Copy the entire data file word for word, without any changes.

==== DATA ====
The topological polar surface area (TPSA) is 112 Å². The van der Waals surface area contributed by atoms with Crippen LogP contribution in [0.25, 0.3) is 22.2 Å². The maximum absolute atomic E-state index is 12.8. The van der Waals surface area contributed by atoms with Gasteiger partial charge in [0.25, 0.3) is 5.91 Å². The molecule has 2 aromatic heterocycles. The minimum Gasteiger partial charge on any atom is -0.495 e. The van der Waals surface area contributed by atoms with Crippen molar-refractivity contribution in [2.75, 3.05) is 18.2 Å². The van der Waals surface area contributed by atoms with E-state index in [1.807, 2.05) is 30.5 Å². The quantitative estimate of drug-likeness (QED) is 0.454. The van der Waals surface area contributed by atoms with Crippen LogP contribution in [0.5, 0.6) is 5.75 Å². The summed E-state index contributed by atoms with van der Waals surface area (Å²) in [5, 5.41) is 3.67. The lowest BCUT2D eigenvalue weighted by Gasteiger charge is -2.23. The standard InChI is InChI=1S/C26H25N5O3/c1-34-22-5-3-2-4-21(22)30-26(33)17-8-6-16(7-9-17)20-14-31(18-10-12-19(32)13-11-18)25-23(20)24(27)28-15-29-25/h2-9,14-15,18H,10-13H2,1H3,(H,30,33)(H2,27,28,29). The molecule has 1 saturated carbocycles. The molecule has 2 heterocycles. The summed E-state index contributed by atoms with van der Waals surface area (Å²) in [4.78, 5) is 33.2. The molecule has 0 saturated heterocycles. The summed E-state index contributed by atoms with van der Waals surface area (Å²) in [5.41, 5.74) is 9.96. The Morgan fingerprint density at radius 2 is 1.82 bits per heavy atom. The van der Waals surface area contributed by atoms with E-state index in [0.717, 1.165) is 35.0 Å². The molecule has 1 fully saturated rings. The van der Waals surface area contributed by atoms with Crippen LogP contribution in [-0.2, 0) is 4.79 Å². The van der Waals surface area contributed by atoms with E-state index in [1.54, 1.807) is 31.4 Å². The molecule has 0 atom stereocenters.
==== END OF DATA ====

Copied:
The topological polar surface area (TPSA) is 112 Å². The van der Waals surface area contributed by atoms with Crippen LogP contribution in [0.25, 0.3) is 22.2 Å². The maximum absolute atomic E-state index is 12.8. The van der Waals surface area contributed by atoms with Gasteiger partial charge in [0.25, 0.3) is 5.91 Å². The molecule has 2 aromatic heterocycles. The minimum Gasteiger partial charge on any atom is -0.495 e. The van der Waals surface area contributed by atoms with Crippen molar-refractivity contribution in [2.75, 3.05) is 18.2 Å². The van der Waals surface area contributed by atoms with E-state index in [1.807, 2.05) is 30.5 Å². The quantitative estimate of drug-likeness (QED) is 0.454. The van der Waals surface area contributed by atoms with Crippen LogP contribution in [0.5, 0.6) is 5.75 Å². The summed E-state index contributed by atoms with van der Waals surface area (Å²) in [5, 5.41) is 3.67. The lowest BCUT2D eigenvalue weighted by Gasteiger charge is -2.23. The standard InChI is InChI=1S/C26H25N5O3/c1-34-22-5-3-2-4-21(22)30-26(33)17-8-6-16(7-9-17)20-14-31(18-10-12-19(32)13-11-18)25-23(20)24(27)28-15-29-25/h2-9,14-15,18H,10-13H2,1H3,(H,30,33)(H2,27,28,29). The molecule has 1 saturated carbocycles. The molecule has 2 heterocycles. The summed E-state index contributed by atoms with van der Waals surface area (Å²) in [4.78, 5) is 33.2. The molecule has 0 saturated heterocycles. The summed E-state index contributed by atoms with van der Waals surface area (Å²) in [5.41, 5.74) is 9.96. The Morgan fingerprint density at radius 2 is 1.82 bits per heavy atom. The van der Waals surface area contributed by atoms with E-state index in [0.717, 1.165) is 35.0 Å². The molecule has 1 fully saturated rings. The van der Waals surface area contributed by atoms with Crippen LogP contribution in [-0.2, 0) is 4.79 Å². The van der Waals surface area contributed by atoms with E-state index in [1.54, 1.807) is 31.4 Å². The molecule has 0 atom stereocenters.